As curricula changes, what's falling through the cracks?

# COMMENTS

Edit:

Just a brief note to clarify a couple of things. As indicated in the comments, this post isn't about what's appropriate for HS CS. It's more about what kids have after they finish their education - be it high school, college, code school, or other.

Some of my thoughts are the results of pondering on the exacerbations of friends after interviewing people for entry level positions.

The two examples are just to illustrate the point.

Original Post:

I enjoy reading blogs. It's one of the ways I keep current. Not only in terms of what's going on in CS Education, but also trends in CS - academic or professional as well as on a range of other topics.

One of the blogs I enjoy is authored by Julia Evans. I don't know Julia, but we do have some mutual friends. I've enjoyed her blog. She does a nice job talking about any number of systems related issue. I've tried to leave comments a few times but for some reason, my comments always end up deleted or otherwise not showing up.

One recent post, one on concurrency got me thinking. Since the comment I left there didn't take, I thought I'd write about it here.

It's a nice post but the thing that caught my eye was when Julia said that she " didn't know what a semaphore was until I read this code and I was like OH THIS IS AMAZING AND SO USEFUL AND WOW." I was a little surprised, semaphores seem to be one of those basic concepts that you just know but that is, of course incorrect. I first learned about semaphores in my honors Systems class with my mentor, the late Robert Dewar. We started from test and set and worked our way up. I had two other undergraduate classes that at least mentioned the topic.

Then again, I knew that many undergrads would never get a good treatment of concurrency so I tried to build a bit in to the System Level Programming course I designed while at Stuy.

This got me thinking - according to her linked in, Julia was a CS major at McGill - a university that I hold in high regard but either semaphores were never covered or their treatment didn't make enough of an impact to be worth remembering. What topics do we cover in our classes that kids just let fall to the wayside and what topics do we end up losing as curricula change and we don't have an eye on the big picture.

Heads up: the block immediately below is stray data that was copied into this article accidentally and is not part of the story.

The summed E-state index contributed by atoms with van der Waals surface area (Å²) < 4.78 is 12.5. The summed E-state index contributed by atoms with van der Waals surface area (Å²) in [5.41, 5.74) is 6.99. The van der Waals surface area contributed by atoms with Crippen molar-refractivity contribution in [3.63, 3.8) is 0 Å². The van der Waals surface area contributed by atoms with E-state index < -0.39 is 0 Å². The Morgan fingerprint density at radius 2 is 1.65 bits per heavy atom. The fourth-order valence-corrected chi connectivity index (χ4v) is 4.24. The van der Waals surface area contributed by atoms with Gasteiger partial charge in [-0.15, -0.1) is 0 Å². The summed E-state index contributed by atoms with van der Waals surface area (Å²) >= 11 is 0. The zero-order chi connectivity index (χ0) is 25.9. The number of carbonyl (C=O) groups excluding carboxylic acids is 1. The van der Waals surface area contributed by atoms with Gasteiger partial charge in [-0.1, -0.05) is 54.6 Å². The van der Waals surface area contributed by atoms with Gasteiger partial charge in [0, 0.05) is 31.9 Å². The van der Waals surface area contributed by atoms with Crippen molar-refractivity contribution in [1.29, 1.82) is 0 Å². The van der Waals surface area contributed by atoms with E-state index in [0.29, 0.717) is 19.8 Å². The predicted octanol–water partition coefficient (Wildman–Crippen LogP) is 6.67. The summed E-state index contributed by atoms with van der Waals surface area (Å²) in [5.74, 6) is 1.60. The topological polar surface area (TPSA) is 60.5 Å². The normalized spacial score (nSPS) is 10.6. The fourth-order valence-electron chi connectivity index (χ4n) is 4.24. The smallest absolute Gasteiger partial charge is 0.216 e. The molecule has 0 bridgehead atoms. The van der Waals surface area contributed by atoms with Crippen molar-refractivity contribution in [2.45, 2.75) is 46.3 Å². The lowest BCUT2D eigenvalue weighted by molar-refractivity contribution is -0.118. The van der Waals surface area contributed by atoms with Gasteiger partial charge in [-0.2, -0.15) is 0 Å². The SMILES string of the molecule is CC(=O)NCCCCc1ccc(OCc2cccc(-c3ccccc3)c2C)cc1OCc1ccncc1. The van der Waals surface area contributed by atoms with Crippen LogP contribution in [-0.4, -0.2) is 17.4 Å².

One big one is memory management. When APCS and college 101 classes went to Java, memory management went out the window. Not a problem, as long as memory issues are covered in some other course. Unfortunately the don't seem to be. You can make a case that kids don't need to understand memory management or anything about garbage collection but I'd argue that while one might never have to do their own memory management a good CS person should have some understanding of what's going on under the hood or as my friend Gerry says "never use a technology you couldn't write yourself."

Another biggie that I lived through was the IBM PC era. Prior to the mid to late 80's when the IBM PC ruled the world, kids learned about CS on timesharing systems. Once the PC took hold, every kid learning programming or studying CS was working on their own machine. They had full access to everything and the machine just supported a single thread.

On the one hand, it was nice since you could easily play with low level programming and hardware but on the other hand, a hole generation didn't learn about the complexities of multiple users and multiple processes.

Early in my career I designed courses and only later did I realize that you can't just design a course, you have to look at the full arc of a students education.

I think it's interesting to think about what concepts are getting left on the side of the road and I wonder if the big players driving CS education spend any time thinking about this bigger picture.